The Ethics of Stories

Charis Robertson

North East February 01, 2017

There are so many ways that stories can be exploitative. One of my pet peeves is when organisations first present a young person as ‘broken’ or ‘vulnerable’ and then reveal how they got involved and ‘fixed’ them. That’s dishonest, and it’s not a story. It’s propaganda.

How should pioneers share stories?

In 2016 I completed a Masters project, focussing on the ethics of gathering and sharing real life stories. The above paragraph is an excerpt from my reflective research journal, and was really the motivation for my interest and studies in this area. How do we tell stories within our communities? When can stories be helpful? When can they be oppressive?

As pioneers we regularly use stories to strengthen our vision, learn from experience, grow our community identity, woo funders, prove our success. Even this article for White Canvas is a story (about stories). So how can we share stories effectively - and ethically?

Hot Chocolate and stories

My practice context is youth work in Dundee, with Hot Chocolate Trust: a quirky, creative and holistic Christian youth work organisation which supports young people who have often experienced multiple traumas and who are frequently at risk of harm. In the past three years we have increasingly been using storytelling practices with Hot Chocolate ‘graduates’, now in their twenties, with whom we have long term relationships. We want to learn from their experiences and to help them make sense of their difficult adolescent journeys.

Clearly, inviting people to share their traumatic experiences immediately throws up multiple ethical issues. Never mind then gathering and sharing these stories further. But over and over again, the storytellers spoke of their desire to use their stories to help others. So, over time and in careful partnership with the storytellers and local artists, we developed a methodology which allowed some of these stories to be recorded and safely developed into a series of short films.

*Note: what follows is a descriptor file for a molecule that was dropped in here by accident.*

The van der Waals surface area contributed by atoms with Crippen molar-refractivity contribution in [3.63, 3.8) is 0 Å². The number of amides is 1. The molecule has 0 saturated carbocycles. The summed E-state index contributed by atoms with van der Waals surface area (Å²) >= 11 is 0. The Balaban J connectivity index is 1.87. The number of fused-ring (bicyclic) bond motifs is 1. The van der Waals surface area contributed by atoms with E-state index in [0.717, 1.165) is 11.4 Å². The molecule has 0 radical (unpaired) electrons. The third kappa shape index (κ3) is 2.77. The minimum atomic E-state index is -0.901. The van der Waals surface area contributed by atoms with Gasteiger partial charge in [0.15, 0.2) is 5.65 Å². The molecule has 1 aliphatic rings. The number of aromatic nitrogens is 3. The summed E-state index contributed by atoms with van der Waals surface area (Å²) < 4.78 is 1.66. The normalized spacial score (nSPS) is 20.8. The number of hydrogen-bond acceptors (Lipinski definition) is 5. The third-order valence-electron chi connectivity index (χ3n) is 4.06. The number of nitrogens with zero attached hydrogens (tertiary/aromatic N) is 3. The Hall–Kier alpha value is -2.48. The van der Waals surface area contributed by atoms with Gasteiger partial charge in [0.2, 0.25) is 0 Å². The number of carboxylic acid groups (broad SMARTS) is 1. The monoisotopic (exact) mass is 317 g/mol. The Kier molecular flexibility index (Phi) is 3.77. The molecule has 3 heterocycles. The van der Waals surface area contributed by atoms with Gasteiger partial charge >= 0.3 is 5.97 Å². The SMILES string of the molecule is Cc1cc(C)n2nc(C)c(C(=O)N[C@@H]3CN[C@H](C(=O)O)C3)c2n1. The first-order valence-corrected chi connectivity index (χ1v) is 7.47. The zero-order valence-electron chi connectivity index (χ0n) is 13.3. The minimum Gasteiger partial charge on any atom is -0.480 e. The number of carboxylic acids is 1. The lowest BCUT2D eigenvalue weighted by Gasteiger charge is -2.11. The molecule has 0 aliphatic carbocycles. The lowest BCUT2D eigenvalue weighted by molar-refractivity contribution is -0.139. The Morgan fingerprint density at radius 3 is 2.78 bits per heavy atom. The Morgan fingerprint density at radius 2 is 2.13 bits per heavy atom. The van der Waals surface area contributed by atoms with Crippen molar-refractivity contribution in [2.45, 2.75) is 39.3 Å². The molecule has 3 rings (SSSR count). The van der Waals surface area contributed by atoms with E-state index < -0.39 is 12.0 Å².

A practical method for sharing stories ethically

The methodology was crafted particularly in response to some key ethical issues. The following is a summary of these issues, and how I practically managed these throughout the process.

1) How can the storyteller’s identity be protected?

Given the highly sensitive nature of these stories, it was essential that the storyteller could not be identified. This was managed by: (1) editing out any names or specific details which could identify the storyteller; (2) letting them hear the edited story at least twice, giving them full control to make changes (including voice distortion) as they felt appropriate; (3) working through a detailed consent form with them, identifying the contexts that they felt happy (or not) to share their film in.

2) How can we make sure the story is not exploitative?

Real life stories can become exploitative when they sensationalise events, manipulate emotions, serve as propaganda to promote a specific agenda, act as an advert for a service/organisation, or set up storytellers for failure if they cannot sustain their ‘recovery’. This possibility was minimised by: (1) including the key elements of their story as they presented them, whether they spoke about Hot Chocolate or not; (2) ensuring a balance when editing, between struggle versus hope, and between capturing their experiences/reflections versus moralizing; (3) editing out the specific details of their traumatic experiences and (4) deliberately editing the story so it doesn’t have a neat end point.